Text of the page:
Written by Elise Loden. Director and founder of Chinese Shar Pei Network, Inc.
So you fell in love with a rescue pei, filled out an application, passed a home visit, and signed an adoption contract. The honeymoon is over, now the real work begins! To ensure a long and happy life together, please follow these basic guidelines for new dog guardians.
First, please realize that change is hard for everyone, and that includes your new rescue pei. Rescue dogs need time to adjust to their new environment and learn what is expected of them. Adopters need to remember that their new family member has just been through a traumatic life experience and may still be sad or stressed. They may still be grieving the loss of their family, the trauma of a kill shelter, or the confusion or upheaval after leaving boarding or a foster home. Know that with love, patience and understanding, a successful transition will likely occur within a month.
The first 30 days with your new dog are the most critical. Before you allow your new dog into your home, take him/her for a walk outside to relieve themselves. Keep your new dog on a leash while entering your home for the first time. It is important for you to be physically present with your new dog for a few days in order to bond and establish ground rules. Maintain a calm, quiet atmosphere. Slow introductions and a crate will help during this transition period. Keep your new dog separate and introduce him/her slowly to other people and pets. The dog will need to learn both your communication style and your schedule.
Be prepared for the worst! Your new dog may have housetraining accidents, may chew on furniture or possessions, may attempt to escape, may exhibit nervous behaviors such as whining, barking, pacing, may have an upset stomach, etc. All these things are considered normal adjustment behavior. During the first days with you, few demands should be made on your new dog. No talk, no touch, no eye contact. Don't force the dog to interact with you, let him/her come to you when they are ready. Keep the dog supervised by using a crate or tying their leash to heavy furniture in your vicinity or to your waist. Limit the dog to one room or area. Establish a consistent routine and stick to it.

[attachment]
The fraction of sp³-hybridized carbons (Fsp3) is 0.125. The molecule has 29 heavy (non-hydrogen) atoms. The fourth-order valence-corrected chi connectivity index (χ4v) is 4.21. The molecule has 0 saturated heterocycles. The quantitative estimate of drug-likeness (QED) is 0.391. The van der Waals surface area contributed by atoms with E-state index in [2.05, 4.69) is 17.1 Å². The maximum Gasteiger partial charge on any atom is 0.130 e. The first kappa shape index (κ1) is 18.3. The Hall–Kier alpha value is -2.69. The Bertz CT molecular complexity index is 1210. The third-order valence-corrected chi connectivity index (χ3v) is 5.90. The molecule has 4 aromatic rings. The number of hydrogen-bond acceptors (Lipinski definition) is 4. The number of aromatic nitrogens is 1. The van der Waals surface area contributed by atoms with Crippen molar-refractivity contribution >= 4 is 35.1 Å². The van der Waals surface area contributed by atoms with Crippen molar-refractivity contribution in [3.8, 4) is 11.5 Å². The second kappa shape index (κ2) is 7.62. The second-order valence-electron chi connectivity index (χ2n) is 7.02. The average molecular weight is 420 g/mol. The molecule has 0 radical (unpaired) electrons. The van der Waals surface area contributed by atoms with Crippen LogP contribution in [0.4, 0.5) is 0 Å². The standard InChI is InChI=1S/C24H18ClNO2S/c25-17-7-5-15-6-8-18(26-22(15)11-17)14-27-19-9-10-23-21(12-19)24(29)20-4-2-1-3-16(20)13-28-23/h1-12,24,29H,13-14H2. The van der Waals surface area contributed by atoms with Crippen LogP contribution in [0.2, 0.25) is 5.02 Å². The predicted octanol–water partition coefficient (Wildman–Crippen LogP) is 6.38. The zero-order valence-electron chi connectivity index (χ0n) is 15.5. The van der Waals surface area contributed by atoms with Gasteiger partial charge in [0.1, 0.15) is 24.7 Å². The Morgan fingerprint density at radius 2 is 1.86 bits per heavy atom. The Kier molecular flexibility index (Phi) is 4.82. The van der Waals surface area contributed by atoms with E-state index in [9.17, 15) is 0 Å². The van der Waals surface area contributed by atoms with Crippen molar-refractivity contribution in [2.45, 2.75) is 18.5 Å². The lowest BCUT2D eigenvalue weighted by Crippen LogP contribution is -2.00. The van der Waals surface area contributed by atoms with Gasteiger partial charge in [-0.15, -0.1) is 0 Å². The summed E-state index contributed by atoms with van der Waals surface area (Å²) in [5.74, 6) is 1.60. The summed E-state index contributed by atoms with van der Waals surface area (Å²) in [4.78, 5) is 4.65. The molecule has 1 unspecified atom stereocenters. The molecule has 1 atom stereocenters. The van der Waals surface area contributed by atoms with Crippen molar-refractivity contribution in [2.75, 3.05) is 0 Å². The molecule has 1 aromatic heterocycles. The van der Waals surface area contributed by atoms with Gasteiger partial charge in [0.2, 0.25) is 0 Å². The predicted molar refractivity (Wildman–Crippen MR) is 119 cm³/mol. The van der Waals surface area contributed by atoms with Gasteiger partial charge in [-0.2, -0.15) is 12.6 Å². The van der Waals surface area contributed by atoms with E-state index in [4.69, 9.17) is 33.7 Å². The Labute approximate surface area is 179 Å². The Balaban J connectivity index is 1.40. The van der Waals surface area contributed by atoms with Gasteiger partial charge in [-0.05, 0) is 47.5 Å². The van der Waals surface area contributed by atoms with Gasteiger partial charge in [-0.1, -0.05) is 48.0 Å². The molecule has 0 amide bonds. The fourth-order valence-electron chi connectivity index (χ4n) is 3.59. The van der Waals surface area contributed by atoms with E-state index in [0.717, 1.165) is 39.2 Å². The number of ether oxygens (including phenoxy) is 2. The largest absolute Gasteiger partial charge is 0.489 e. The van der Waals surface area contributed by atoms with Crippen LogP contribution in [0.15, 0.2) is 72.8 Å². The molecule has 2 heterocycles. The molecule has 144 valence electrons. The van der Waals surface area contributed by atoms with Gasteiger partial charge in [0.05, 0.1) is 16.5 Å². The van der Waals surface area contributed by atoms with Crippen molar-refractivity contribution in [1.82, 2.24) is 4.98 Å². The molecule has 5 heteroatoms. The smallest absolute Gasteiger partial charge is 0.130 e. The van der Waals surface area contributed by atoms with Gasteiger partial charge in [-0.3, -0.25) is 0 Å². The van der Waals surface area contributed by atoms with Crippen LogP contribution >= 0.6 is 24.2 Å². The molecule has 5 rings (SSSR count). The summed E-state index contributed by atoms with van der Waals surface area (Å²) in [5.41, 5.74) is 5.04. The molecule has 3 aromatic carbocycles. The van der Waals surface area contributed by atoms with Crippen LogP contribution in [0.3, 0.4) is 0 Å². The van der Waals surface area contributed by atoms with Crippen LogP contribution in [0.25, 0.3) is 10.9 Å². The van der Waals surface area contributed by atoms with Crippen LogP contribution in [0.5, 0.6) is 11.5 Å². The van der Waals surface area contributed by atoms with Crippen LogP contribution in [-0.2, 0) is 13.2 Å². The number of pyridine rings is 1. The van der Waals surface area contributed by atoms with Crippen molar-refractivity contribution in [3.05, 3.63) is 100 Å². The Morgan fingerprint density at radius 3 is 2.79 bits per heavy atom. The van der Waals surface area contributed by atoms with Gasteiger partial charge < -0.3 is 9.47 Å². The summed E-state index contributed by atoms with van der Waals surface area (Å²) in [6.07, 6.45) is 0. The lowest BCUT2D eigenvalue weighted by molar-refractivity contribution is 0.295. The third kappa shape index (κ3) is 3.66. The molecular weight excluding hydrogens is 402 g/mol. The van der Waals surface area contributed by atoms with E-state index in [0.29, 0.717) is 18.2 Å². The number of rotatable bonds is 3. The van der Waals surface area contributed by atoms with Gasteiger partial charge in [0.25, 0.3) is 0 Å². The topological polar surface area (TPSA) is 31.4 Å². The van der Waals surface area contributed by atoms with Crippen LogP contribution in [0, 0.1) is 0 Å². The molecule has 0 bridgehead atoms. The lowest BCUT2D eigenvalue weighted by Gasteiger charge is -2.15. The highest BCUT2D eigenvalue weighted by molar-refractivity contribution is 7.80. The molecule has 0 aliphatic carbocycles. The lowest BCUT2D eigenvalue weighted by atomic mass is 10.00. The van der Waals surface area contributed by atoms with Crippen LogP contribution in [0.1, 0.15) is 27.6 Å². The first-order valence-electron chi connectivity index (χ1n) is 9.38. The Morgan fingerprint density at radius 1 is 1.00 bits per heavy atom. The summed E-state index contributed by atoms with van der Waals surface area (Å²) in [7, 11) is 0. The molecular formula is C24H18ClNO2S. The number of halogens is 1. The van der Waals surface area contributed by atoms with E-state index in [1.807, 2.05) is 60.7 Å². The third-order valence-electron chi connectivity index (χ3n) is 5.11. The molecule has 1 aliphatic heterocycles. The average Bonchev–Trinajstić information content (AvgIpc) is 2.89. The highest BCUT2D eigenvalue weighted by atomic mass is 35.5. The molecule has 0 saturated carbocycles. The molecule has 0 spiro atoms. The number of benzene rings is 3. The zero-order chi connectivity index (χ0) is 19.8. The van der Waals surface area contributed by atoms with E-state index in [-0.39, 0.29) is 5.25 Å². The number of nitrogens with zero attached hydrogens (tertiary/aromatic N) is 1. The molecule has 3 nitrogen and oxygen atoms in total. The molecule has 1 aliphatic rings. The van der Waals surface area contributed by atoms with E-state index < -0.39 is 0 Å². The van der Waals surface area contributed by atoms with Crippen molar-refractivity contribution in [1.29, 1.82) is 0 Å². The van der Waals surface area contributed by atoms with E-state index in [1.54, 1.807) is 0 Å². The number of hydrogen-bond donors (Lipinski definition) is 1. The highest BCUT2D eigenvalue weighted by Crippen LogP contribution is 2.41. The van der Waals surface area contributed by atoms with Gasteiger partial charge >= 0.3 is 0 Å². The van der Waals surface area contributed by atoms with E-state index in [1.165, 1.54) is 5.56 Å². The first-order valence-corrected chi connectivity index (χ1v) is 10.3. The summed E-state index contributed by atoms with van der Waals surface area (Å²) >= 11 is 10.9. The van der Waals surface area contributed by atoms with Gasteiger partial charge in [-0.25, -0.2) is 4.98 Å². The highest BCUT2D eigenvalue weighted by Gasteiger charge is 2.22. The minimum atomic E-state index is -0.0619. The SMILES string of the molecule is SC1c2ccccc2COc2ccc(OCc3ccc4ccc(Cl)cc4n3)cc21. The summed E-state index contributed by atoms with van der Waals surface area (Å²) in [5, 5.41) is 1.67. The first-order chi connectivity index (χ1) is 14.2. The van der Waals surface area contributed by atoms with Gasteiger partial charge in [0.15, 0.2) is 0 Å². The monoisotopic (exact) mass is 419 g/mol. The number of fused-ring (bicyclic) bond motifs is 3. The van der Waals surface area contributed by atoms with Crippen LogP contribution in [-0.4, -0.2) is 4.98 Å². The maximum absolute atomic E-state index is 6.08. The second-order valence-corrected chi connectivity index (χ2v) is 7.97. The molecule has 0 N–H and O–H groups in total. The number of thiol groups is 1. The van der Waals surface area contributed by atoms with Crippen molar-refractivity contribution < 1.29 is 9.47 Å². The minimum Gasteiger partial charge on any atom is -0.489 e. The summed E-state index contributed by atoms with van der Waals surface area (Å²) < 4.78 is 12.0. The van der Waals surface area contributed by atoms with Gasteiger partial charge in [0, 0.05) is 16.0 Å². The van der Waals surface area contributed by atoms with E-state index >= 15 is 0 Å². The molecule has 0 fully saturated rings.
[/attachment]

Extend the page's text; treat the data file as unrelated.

Take the dog on walks, set up a place for their food and water, set a schedule, show them where they may relieve themselves and pay attention to signals that they may need to relieve themselves. Gradually extend unsupervised time. Do not leave your dog unsupervised or alone with other pets until you have carefully monitored them and know that they may be trusted together. Show your new dog that you are the pack leader and teach him/her what you consider to be acceptable behavior. Show them what you consider off-limits. Be firm, but calm. Adjustment takes time, but your patience and positive reinforcement during this critical period will be rewarded.
If your dog refuses to eat, you may need to adjust their food. Ideally, you should feed the dog the same food he/she was eating prior to coming to you. If the dog refuses to eat for more than two days, you should consult your vet. If the dog has indigestion or diarrhea that persists for more than a day, please contact your vet.
Know that even if your dog has been housetrained, changes in schedule and food will likely result in some accidents during the adjustment period. The use of a crate will help immensely. The crate can gradually be phased out as your dog learns what is expected.
When your new dog is submissive and acting calmly, holding the head low, ears relaxed and slightly back, this is the time to pet him/her. The dog might curl into a circle, basically becoming smaller, this indicates that he/she does not wish to alpha. If your dog lowers his/her head and turns away from you, this is not sadness, instead he/she is trying to tell you that you may now have the leadership position.
If you have made it this far, congratulations! Your patience and perseverance will pay off and result in a wonderful furever relationship filled with unconditional love and companionship. To further strengthen your bond and learn how to control behavior, you may also want to enroll in obedience classes. May you have a long and happy life with your rescue pei.